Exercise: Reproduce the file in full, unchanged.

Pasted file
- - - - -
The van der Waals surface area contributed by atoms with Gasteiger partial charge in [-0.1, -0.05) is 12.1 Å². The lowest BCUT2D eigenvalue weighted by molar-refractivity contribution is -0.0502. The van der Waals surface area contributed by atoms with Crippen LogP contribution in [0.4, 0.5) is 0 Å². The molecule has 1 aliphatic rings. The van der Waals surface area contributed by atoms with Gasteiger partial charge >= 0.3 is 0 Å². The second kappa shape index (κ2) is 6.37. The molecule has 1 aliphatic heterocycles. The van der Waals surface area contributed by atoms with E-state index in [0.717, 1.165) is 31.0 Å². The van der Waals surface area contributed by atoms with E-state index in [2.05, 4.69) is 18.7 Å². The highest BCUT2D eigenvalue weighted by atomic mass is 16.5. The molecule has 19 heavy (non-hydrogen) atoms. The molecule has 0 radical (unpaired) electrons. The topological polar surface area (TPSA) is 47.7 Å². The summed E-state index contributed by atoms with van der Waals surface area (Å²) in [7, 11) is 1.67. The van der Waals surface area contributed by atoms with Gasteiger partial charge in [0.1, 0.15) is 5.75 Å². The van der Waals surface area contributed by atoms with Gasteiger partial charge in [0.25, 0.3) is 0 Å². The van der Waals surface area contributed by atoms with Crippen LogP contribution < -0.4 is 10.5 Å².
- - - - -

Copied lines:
The van der Waals surface area contributed by atoms with Gasteiger partial charge in [-0.1, -0.05) is 12.1 Å². The lowest BCUT2D eigenvalue weighted by molar-refractivity contribution is -0.0502. The van der Waals surface area contributed by atoms with Crippen LogP contribution in [0.4, 0.5) is 0 Å². The molecule has 1 aliphatic rings. The van der Waals surface area contributed by atoms with Gasteiger partial charge >= 0.3 is 0 Å². The second kappa shape index (κ2) is 6.37. The molecule has 1 aliphatic heterocycles. The van der Waals surface area contributed by atoms with E-state index in [0.717, 1.165) is 31.0 Å². The van der Waals surface area contributed by atoms with E-state index in [2.05, 4.69) is 18.7 Å². The highest BCUT2D eigenvalue weighted by atomic mass is 16.5. The molecule has 19 heavy (non-hydrogen) atoms. The molecule has 0 radical (unpaired) electrons. The topological polar surface area (TPSA) is 47.7 Å². The summed E-state index contributed by atoms with van der Waals surface area (Å²) in [7, 11) is 1.67. The van der Waals surface area contributed by atoms with Gasteiger partial charge in [0.1, 0.15) is 5.75 Å². The van der Waals surface area contributed by atoms with Gasteiger partial charge in [0.25, 0.3) is 0 Å². The van der Waals surface area contributed by atoms with Crippen LogP contribution < -0.4 is 10.5 Å².